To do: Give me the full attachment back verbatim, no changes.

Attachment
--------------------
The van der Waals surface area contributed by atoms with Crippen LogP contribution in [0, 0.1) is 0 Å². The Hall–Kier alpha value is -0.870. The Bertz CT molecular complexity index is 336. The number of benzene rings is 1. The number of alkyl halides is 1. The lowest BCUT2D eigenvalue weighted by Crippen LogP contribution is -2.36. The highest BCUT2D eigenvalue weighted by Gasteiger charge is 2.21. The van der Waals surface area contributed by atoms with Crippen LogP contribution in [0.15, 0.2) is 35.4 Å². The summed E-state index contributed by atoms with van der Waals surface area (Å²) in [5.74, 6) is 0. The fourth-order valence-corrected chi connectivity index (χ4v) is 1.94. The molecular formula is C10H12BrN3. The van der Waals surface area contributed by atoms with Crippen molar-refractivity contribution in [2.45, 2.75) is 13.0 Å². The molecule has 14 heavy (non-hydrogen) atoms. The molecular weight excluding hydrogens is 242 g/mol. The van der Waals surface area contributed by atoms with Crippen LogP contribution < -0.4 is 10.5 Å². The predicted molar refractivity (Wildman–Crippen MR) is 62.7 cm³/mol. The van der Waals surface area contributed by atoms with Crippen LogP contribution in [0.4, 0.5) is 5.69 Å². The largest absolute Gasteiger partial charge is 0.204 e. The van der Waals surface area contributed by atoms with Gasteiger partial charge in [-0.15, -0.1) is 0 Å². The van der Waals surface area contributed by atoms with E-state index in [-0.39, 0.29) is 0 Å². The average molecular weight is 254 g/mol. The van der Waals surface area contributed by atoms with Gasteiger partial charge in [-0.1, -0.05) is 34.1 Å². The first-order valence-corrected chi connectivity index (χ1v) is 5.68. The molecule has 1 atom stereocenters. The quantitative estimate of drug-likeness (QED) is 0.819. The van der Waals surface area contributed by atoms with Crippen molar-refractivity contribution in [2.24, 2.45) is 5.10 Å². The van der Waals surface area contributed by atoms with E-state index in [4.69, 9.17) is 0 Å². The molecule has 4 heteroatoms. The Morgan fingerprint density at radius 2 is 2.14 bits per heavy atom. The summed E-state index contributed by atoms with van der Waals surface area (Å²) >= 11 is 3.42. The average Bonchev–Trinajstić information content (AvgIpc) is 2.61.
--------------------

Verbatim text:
The van der Waals surface area contributed by atoms with Crippen LogP contribution in [0, 0.1) is 0 Å². The Hall–Kier alpha value is -0.870. The Bertz CT molecular complexity index is 336. The number of benzene rings is 1. The number of alkyl halides is 1. The lowest BCUT2D eigenvalue weighted by Crippen LogP contribution is -2.36. The highest BCUT2D eigenvalue weighted by Gasteiger charge is 2.21. The van der Waals surface area contributed by atoms with Crippen LogP contribution in [0.15, 0.2) is 35.4 Å². The summed E-state index contributed by atoms with van der Waals surface area (Å²) in [5.74, 6) is 0. The fourth-order valence-corrected chi connectivity index (χ4v) is 1.94. The molecular formula is C10H12BrN3. The van der Waals surface area contributed by atoms with Crippen molar-refractivity contribution in [2.45, 2.75) is 13.0 Å². The molecule has 14 heavy (non-hydrogen) atoms. The molecular weight excluding hydrogens is 242 g/mol. The van der Waals surface area contributed by atoms with Crippen LogP contribution < -0.4 is 10.5 Å². The predicted molar refractivity (Wildman–Crippen MR) is 62.7 cm³/mol. The van der Waals surface area contributed by atoms with Crippen LogP contribution in [0.4, 0.5) is 5.69 Å². The largest absolute Gasteiger partial charge is 0.204 e. The van der Waals surface area contributed by atoms with Gasteiger partial charge in [-0.15, -0.1) is 0 Å². The van der Waals surface area contributed by atoms with E-state index in [-0.39, 0.29) is 0 Å². The average molecular weight is 254 g/mol. The van der Waals surface area contributed by atoms with Gasteiger partial charge in [-0.1, -0.05) is 34.1 Å². The first-order valence-corrected chi connectivity index (χ1v) is 5.68. The molecule has 1 atom stereocenters. The quantitative estimate of drug-likeness (QED) is 0.819. The van der Waals surface area contributed by atoms with Crippen molar-refractivity contribution in [2.24, 2.45) is 5.10 Å². The van der Waals surface area contributed by atoms with E-state index in [4.69, 9.17) is 0 Å². The molecule has 4 heteroatoms. The Morgan fingerprint density at radius 2 is 2.14 bits per heavy atom. The summed E-state index contributed by atoms with van der Waals surface area (Å²) >= 11 is 3.42. The average Bonchev–Trinajstić information content (AvgIpc) is 2.61.